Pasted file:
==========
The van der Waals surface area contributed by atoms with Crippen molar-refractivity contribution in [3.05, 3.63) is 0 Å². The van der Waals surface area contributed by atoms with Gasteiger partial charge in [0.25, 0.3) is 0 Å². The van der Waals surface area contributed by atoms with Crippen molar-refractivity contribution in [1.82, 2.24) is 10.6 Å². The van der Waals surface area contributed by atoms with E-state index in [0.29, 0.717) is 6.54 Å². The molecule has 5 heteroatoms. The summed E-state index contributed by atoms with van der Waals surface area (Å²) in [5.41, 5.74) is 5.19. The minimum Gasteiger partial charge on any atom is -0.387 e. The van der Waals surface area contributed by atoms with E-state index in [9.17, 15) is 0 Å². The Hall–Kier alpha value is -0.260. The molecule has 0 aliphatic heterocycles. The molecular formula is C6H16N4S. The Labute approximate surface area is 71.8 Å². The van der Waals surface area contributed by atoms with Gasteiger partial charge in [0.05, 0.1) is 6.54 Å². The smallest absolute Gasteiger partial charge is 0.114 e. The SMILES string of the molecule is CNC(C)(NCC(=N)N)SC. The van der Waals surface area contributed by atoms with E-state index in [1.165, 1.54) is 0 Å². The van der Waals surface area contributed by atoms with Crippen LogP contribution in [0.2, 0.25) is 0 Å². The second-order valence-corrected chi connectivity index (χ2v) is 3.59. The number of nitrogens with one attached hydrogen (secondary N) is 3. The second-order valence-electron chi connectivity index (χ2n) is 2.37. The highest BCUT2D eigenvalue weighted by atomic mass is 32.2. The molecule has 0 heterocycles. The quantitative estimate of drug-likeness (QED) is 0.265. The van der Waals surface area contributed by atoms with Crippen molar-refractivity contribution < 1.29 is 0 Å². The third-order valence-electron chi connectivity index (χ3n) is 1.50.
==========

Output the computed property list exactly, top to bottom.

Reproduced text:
The van der Waals surface area contributed by atoms with Crippen molar-refractivity contribution in [3.05, 3.63) is 0 Å². The van der Waals surface area contributed by atoms with Gasteiger partial charge in [0.25, 0.3) is 0 Å². The van der Waals surface area contributed by atoms with Crippen molar-refractivity contribution in [1.82, 2.24) is 10.6 Å². The van der Waals surface area contributed by atoms with E-state index in [0.29, 0.717) is 6.54 Å². The molecule has 5 heteroatoms. The summed E-state index contributed by atoms with van der Waals surface area (Å²) in [5.41, 5.74) is 5.19. The minimum Gasteiger partial charge on any atom is -0.387 e. The van der Waals surface area contributed by atoms with E-state index in [9.17, 15) is 0 Å². The Hall–Kier alpha value is -0.260. The molecule has 0 aliphatic heterocycles. The molecular formula is C6H16N4S. The Labute approximate surface area is 71.8 Å². The van der Waals surface area contributed by atoms with Gasteiger partial charge in [0.05, 0.1) is 6.54 Å². The smallest absolute Gasteiger partial charge is 0.114 e. The SMILES string of the molecule is CNC(C)(NCC(=N)N)SC. The van der Waals surface area contributed by atoms with E-state index in [1.165, 1.54) is 0 Å². The van der Waals surface area contributed by atoms with Crippen LogP contribution in [0.2, 0.25) is 0 Å². The second-order valence-corrected chi connectivity index (χ2v) is 3.59. The number of nitrogens with one attached hydrogen (secondary N) is 3. The second-order valence-electron chi connectivity index (χ2n) is 2.37. The highest BCUT2D eigenvalue weighted by atomic mass is 32.2. The molecule has 0 heterocycles. The quantitative estimate of drug-likeness (QED) is 0.265. The van der Waals surface area contributed by atoms with Crippen molar-refractivity contribution < 1.29 is 0 Å². The third-order valence-electron chi connectivity index (χ3n) is 1.50.